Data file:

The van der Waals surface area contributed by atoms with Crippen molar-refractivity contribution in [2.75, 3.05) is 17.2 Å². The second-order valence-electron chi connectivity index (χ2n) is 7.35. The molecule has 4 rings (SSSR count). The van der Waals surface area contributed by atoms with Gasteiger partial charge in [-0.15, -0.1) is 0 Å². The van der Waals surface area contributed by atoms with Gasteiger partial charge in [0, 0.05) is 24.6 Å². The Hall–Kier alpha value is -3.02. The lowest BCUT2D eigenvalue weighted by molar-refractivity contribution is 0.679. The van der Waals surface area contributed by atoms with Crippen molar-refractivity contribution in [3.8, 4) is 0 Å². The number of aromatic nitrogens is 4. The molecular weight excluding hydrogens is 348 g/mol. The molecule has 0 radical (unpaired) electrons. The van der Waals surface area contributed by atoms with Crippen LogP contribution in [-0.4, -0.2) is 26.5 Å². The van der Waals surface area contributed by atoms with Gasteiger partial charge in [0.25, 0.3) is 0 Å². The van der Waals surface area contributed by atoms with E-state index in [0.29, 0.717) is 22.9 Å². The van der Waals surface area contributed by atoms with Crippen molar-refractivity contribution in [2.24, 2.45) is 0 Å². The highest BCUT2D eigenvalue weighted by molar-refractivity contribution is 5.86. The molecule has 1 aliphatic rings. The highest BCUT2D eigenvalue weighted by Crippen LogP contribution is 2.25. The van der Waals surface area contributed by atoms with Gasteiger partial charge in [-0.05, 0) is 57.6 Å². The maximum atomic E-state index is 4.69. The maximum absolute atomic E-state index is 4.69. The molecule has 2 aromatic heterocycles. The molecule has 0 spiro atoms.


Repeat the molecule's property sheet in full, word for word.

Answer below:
The van der Waals surface area contributed by atoms with Crippen molar-refractivity contribution in [2.75, 3.05) is 17.2 Å². The second-order valence-electron chi connectivity index (χ2n) is 7.35. The molecule has 4 rings (SSSR count). The van der Waals surface area contributed by atoms with Gasteiger partial charge in [-0.15, -0.1) is 0 Å². The van der Waals surface area contributed by atoms with Gasteiger partial charge in [0, 0.05) is 24.6 Å². The Hall–Kier alpha value is -3.02. The lowest BCUT2D eigenvalue weighted by molar-refractivity contribution is 0.679. The van der Waals surface area contributed by atoms with Crippen molar-refractivity contribution in [3.8, 4) is 0 Å². The number of aromatic nitrogens is 4. The molecular weight excluding hydrogens is 348 g/mol. The molecule has 0 radical (unpaired) electrons. The van der Waals surface area contributed by atoms with Crippen LogP contribution in [-0.4, -0.2) is 26.5 Å². The van der Waals surface area contributed by atoms with Gasteiger partial charge in [0.25, 0.3) is 0 Å². The van der Waals surface area contributed by atoms with E-state index in [0.29, 0.717) is 22.9 Å². The van der Waals surface area contributed by atoms with Crippen molar-refractivity contribution in [2.24, 2.45) is 0 Å². The highest BCUT2D eigenvalue weighted by molar-refractivity contribution is 5.86. The molecule has 1 aliphatic rings. The highest BCUT2D eigenvalue weighted by Crippen LogP contribution is 2.25. The van der Waals surface area contributed by atoms with Gasteiger partial charge in [-0.05, 0) is 57.6 Å². The maximum atomic E-state index is 4.69. The maximum absolute atomic E-state index is 4.69. The molecule has 2 aromatic heterocycles. The molecule has 0 spiro atoms.